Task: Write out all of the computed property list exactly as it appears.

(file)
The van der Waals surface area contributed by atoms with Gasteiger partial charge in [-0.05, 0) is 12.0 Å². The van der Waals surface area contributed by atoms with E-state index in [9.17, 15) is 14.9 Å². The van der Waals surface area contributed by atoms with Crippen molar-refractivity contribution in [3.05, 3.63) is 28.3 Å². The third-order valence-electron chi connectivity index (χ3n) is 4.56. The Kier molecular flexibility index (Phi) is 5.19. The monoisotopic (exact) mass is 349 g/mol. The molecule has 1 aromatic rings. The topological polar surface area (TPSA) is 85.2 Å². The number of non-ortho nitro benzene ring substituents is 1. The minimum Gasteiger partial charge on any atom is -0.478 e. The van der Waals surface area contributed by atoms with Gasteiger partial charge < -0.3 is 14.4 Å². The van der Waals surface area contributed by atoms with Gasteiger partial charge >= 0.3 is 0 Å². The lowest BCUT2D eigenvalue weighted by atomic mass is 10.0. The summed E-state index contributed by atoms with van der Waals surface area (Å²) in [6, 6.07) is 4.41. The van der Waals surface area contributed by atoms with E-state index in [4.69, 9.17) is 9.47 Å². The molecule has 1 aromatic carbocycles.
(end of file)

The van der Waals surface area contributed by atoms with Gasteiger partial charge in [-0.05, 0) is 12.0 Å². The van der Waals surface area contributed by atoms with E-state index in [9.17, 15) is 14.9 Å². The van der Waals surface area contributed by atoms with Crippen molar-refractivity contribution in [3.05, 3.63) is 28.3 Å². The third-order valence-electron chi connectivity index (χ3n) is 4.56. The Kier molecular flexibility index (Phi) is 5.19. The monoisotopic (exact) mass is 349 g/mol. The molecule has 1 aromatic rings. The topological polar surface area (TPSA) is 85.2 Å². The number of non-ortho nitro benzene ring substituents is 1. The minimum Gasteiger partial charge on any atom is -0.478 e. The van der Waals surface area contributed by atoms with Gasteiger partial charge < -0.3 is 14.4 Å². The van der Waals surface area contributed by atoms with Gasteiger partial charge >= 0.3 is 0 Å². The lowest BCUT2D eigenvalue weighted by atomic mass is 10.0. The summed E-state index contributed by atoms with van der Waals surface area (Å²) in [6, 6.07) is 4.41. The van der Waals surface area contributed by atoms with E-state index in [4.69, 9.17) is 9.47 Å². The molecule has 1 aromatic carbocycles.